National Fitness Day 2021
On Wednesday 22 September 2021 National Fitness Day will celebrate its 10th anniversary.
The theme this year is ‘Fitness Unites Us’ and we hope National Fitness Day will encourage older people across North Tyneside to feel inspired to get active. Maybe you’re a carer and could do with some time for yourself an increase in physical activity could provide this.
Keeping physically active in mid-life helps to delay the onset and progression of many age-related health conditions and plays an important role in helping to manage the impact of health conditions once we develop them.
Despite its importance, levels of physical activity begin to drop in mid-life. This is also true for active travel – that is, walking and cycling for everyday journeys. Although it is one key approach to building regular physical activity into daily life, people in mid and later life are less likely to participate in active travel than younger age groups.
For individuals who have already developed a health condition, physical activity can help them manage their condition and maintain their functional ability, their independence and their quality of life as they grow older. Yet the proportion of people who are physically inactive generally increases with age, with activity levels beginning to drop in people around the age of 50.
The latest data estimates that about a quarter of adults aged 55-74 are currently inactive, meaning they are doing less than 30 minutes of physical activity per week. This rises to nearly half of all adults aged 75 and over.
Active travel – walking or cycling for everyday journeys that get us from place to place – is one key approach to increasing levels of physical activity. Active travel offers a convenient and accessible way to build routine physical activity into our lives outside of our leisure time. Yet people in mid and later life are less likely to participate in active travel compared to younger age groups, and this trend becomes more pronounced with age.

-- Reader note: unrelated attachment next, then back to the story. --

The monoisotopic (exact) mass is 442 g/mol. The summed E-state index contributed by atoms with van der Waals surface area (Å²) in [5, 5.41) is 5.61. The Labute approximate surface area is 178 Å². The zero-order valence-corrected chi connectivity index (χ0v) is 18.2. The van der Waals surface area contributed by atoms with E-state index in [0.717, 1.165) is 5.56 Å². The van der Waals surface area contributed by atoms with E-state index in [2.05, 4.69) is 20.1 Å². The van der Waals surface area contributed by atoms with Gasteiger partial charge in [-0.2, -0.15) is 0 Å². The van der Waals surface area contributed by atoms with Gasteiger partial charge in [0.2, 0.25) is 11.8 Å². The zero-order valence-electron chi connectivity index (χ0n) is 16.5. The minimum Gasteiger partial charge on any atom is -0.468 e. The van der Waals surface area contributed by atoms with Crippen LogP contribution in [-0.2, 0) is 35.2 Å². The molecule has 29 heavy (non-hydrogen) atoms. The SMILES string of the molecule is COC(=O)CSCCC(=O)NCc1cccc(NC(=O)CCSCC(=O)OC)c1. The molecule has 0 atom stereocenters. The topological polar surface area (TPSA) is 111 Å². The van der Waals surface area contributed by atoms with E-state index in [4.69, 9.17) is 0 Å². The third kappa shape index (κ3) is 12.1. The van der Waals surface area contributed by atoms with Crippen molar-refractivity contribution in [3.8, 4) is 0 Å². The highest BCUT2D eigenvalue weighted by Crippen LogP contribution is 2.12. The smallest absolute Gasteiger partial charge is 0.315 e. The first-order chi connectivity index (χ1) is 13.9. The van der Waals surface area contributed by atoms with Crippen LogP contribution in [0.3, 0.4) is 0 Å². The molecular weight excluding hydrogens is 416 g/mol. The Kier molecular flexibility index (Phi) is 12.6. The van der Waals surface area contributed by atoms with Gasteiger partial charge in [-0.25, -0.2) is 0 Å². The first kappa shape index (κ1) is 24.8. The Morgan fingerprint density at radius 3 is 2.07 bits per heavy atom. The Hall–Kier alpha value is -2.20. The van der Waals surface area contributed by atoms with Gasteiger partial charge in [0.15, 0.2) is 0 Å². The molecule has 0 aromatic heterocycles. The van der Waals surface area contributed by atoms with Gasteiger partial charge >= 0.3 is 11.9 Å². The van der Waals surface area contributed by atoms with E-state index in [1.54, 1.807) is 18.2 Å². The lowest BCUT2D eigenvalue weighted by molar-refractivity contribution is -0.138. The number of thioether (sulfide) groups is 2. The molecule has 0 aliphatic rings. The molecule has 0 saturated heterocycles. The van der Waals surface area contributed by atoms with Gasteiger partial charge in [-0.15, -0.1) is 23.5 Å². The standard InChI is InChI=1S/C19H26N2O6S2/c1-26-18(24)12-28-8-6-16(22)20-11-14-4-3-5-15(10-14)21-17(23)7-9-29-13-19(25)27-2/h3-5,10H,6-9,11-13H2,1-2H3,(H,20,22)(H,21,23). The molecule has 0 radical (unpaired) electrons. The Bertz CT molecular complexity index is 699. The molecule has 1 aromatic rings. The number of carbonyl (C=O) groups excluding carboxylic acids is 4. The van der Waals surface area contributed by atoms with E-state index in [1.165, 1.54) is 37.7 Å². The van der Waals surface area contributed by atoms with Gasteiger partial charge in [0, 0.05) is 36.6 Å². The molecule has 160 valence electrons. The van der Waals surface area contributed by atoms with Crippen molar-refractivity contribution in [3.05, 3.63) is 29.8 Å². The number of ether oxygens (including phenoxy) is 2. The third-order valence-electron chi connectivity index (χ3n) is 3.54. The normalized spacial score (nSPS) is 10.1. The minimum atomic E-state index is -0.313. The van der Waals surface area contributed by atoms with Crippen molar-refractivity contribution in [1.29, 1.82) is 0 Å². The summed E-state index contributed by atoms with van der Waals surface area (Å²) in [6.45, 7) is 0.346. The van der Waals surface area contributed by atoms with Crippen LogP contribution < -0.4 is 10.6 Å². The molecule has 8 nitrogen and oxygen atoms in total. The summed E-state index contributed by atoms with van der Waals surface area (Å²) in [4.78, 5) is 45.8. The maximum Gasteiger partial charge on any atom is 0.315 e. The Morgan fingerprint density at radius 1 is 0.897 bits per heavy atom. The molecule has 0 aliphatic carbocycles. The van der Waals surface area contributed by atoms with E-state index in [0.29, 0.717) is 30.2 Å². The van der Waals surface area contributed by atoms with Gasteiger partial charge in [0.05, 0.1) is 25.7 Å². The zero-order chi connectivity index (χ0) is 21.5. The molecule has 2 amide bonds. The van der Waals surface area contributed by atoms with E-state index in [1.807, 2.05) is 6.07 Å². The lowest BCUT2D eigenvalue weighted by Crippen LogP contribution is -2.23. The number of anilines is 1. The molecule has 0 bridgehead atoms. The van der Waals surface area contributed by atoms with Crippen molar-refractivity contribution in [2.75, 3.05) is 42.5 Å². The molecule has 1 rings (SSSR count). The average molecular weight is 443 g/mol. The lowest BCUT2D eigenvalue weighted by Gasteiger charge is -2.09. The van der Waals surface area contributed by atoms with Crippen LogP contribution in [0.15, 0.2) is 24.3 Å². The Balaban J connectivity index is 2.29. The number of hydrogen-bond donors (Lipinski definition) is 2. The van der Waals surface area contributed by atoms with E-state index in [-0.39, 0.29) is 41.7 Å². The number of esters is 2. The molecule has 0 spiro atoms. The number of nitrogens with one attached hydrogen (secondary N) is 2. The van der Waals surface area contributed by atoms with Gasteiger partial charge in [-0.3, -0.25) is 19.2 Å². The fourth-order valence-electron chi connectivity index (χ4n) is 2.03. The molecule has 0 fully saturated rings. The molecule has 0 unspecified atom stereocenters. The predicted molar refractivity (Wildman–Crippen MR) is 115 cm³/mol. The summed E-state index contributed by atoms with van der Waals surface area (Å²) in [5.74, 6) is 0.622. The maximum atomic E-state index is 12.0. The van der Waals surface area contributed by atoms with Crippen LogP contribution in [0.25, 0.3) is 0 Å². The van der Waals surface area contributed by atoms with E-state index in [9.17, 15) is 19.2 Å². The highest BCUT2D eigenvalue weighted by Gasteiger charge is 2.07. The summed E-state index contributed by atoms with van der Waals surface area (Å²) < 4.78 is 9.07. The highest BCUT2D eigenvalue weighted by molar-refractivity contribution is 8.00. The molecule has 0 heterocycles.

The Centre for Ageing Better commissioned Sustrans to carry out research to understand the barriers and enablers to participating in active travel.
Barriers to active travel
Those involved in the research cited the following barriers to active travel in general:
- Distance, potentially to great in rural locations
- Lack of personal motivation
- The weather
- Their personal safety
- Lack of a previous active travel ‘habit’
- Declining health or disability
For cycling specifically the barriers to active travel were perceived as:
- Fear of motorised traffic
- Lack of confidence
- Poor cycle specific infrastructure
- Drive behaviour and car culture
North Tyneside Environment
The environment we live in is a major factor when considering active travel and the ability to do this.
To enable you to consider cycling or walking in later life why not take a look at the North Tyneside cycling (and walking) map. It is one of 6 in total, covering the whole of Tyne and Wear and South East Northumberland.
Last year Sustrans worked with North Tyneside Council on the North Tyneside plan which included a new coastal cycle and walking route. Additionally they implemented plans to create more space for pedestrians along busy town centre streets.
These include Park View in Whitley Bay, High Street West in Wallsend, Nile Street in North Shields and Front Street, Tynemouth.
If you’ve not cycled before or would like to get back into it and are feeling a little nervous why not take a look at the Cycle Ways 4 All website for sound advice for beginners.
In 2000 North Tyneside Council successfully bid for over £2m worth of funding to transform more than 30 miles of routes as part of the Government’s Liveability Fund.
Our historic 19th century Waggonways network was once used to haul coal to ships on the River Tyne from dozens of coal mines in the borough. They had fallen into disrepair over many years but now create a great cycling and walking route which is flat and so not too strenuous. There are a series of waggonway cycling route brochures which can be downloaded.
When you are feeling more adventurous you could perhaps begin to explore North Tyneside and the top 20 routes are listed on Komoot.
If you’d like to consider becoming more active or maybe someone you care for why not give Age UK North Tyneside a call. Their Healthy Habits team can suggest a programme to support you to make healthier lifestyle choices and their Active Age service will signpost you to local physical activities which will benefit you or your loved one.